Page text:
• Urban Law Bulletin

The Urban Law Bulletin: Education Issue October 16, 2019

The Urban Law Bulletin is a bi-weekly e-newsletter highlighting significant news and legal developments in the field of urban law. This education issue is guest edited by Dr. Steven L. Nelson, Assistant Professor of Education Law and Policy in the Department of Leadership & Policy Studies at the University of Memphis. The articles Dr. Nelson has selected for this issue reflect the broad range of legal and social policy conflicts affecting urban education today.

Introduction

In this special issue of the Urban Law Bulletin, we consider the impact of law on urban education. In the context of education, ‘urban’ has become and remains an issue of race and social justice. Education law, while relatively under-researched as compared to other areas of law and policy, provides space for an examination and critique of the ways in which law intersects with education to provide opportunity for racial and social justice while also providing the opportunity for racial subjugation and the rollback of civil rights. Many people refer to education and schools as microcosms of our general society. If this is true, then urban education law might be a microscope that enables an examination to reveal the true context of urban society. Thus, this issue of the Urban Law Bulletin is important to understanding the impact of law on education, the impact of law on urban education, and the functioning – writ large – of urban society.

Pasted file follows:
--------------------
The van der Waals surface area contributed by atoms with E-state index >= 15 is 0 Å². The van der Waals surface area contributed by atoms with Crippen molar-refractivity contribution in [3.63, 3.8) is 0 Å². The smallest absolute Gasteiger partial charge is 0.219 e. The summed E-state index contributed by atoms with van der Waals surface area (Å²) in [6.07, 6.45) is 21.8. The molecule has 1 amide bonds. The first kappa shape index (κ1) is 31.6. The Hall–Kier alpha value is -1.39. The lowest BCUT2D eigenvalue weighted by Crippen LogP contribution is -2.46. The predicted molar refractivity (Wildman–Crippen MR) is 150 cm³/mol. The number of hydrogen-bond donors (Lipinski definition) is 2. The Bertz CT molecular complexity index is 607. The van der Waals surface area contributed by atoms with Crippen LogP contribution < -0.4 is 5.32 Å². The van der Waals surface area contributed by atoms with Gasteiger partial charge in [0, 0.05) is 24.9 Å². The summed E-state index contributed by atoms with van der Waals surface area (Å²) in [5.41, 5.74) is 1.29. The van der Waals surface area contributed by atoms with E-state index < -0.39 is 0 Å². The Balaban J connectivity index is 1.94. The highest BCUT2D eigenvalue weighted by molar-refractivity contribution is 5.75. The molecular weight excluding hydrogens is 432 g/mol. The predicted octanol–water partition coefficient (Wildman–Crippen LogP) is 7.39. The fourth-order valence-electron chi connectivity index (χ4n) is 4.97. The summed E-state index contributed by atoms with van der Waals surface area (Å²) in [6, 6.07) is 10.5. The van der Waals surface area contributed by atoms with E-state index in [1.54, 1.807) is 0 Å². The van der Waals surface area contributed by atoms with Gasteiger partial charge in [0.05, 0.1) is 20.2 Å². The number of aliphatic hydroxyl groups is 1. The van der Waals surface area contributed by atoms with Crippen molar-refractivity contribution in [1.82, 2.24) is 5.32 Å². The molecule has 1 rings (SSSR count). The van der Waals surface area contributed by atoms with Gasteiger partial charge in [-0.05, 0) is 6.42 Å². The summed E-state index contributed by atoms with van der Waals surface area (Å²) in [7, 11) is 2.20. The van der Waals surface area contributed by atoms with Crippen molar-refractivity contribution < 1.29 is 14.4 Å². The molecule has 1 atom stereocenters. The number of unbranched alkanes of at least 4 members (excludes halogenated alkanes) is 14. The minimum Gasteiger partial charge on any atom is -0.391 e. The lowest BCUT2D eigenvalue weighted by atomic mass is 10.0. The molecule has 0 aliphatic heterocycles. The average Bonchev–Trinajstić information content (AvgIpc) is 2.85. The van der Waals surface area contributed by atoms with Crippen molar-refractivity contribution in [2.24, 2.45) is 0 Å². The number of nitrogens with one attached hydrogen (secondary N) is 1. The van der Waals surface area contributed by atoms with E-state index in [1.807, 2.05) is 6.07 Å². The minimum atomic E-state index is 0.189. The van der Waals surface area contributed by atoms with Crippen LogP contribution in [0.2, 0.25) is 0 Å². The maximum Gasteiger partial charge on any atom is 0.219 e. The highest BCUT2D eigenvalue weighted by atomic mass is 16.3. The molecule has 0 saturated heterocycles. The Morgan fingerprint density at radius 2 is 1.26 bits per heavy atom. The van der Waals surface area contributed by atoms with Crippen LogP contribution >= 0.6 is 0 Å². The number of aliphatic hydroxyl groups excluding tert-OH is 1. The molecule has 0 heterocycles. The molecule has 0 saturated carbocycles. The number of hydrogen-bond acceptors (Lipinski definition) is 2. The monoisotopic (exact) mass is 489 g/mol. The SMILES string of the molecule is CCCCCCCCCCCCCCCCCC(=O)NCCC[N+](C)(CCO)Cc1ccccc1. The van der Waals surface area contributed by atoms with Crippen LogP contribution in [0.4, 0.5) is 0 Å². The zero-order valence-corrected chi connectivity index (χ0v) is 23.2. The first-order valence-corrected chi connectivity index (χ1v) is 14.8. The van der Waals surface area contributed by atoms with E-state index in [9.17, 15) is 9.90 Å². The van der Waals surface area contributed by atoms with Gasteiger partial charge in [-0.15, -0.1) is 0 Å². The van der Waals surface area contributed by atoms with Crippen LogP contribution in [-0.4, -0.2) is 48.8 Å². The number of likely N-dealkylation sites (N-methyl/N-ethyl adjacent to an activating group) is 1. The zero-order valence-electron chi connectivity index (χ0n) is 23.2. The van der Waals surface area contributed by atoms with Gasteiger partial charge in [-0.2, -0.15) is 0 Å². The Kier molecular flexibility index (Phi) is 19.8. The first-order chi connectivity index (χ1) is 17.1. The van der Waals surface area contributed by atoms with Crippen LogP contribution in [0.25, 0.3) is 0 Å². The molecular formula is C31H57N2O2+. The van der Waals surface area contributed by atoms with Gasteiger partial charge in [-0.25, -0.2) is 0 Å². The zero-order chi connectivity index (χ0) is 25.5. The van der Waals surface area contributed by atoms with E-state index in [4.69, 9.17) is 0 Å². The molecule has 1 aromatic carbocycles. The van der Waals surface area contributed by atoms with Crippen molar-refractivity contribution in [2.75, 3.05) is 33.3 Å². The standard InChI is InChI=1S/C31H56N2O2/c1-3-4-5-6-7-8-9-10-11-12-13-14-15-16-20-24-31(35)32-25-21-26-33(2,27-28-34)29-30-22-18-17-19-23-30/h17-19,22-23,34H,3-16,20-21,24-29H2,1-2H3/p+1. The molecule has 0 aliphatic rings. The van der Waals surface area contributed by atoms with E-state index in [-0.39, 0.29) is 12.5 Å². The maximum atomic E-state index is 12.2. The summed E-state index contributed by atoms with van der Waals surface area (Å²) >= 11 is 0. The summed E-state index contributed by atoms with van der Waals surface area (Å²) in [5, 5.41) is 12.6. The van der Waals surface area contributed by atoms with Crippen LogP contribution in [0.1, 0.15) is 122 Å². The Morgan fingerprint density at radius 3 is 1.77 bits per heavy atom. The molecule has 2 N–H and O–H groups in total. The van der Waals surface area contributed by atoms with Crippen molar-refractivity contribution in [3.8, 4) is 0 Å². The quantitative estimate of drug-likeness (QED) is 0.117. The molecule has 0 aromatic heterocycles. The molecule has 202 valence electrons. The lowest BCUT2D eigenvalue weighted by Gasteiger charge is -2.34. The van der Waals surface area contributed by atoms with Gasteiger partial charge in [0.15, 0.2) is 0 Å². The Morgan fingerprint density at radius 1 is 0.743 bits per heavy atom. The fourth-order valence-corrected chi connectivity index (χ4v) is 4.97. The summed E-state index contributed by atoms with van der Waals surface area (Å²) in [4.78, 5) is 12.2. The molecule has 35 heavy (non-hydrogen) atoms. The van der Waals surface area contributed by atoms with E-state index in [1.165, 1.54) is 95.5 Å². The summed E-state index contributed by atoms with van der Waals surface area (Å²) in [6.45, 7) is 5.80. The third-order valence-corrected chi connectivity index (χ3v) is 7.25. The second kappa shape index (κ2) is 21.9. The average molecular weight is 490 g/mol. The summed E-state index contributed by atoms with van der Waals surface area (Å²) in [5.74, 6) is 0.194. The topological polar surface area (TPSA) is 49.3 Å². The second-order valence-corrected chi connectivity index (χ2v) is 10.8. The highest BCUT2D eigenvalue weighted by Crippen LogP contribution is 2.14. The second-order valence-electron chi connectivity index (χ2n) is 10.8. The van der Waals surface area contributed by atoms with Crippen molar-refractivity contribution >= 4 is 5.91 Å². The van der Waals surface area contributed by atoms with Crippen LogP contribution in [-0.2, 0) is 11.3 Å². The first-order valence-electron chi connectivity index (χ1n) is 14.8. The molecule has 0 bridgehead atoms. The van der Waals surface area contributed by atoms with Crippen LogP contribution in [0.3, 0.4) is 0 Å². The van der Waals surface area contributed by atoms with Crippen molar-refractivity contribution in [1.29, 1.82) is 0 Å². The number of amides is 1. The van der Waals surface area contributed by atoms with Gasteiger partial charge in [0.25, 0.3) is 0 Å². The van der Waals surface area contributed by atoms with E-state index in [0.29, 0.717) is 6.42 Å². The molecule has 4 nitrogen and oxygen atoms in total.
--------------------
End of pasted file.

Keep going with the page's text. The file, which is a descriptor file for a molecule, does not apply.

We cover three distinct topics that are at the forefront of urban education law. All three topics are issues of race and social justice. First, we consider the state takeover or reconstitution of public schools and school districts. Authorized by federal and state law, the state takeover of public schools disproportionately impacts predominantly Black and Brown schools and school districts. Next, we consider the splintering of school districts. Once frowned upon as an attempt to end-run desegregation orders, recent reports suggest that many predominantly white and affluent communities are seeking to create their own school districts, leaving behind less economically stable communities and school districts that are also disproportionately Black and Brown. Finally, we highlight issues of gentrification. In particular, we consider the role of gentrification in destabilizing communities through school closings. Policies that allow and mandate school closings have targeted poor and minoritized communities, providing an entry point for wealthier, whiter citizens to take hold of undervalued property. This action, as a policy, skews both access and privileges towards wealthier, whiter populations. Given these three issues, it is relatively easy to understand that issues of race and social justice dominate the landscape of urban education law. This makes this issue of the Urban Law Bulletin that much more important.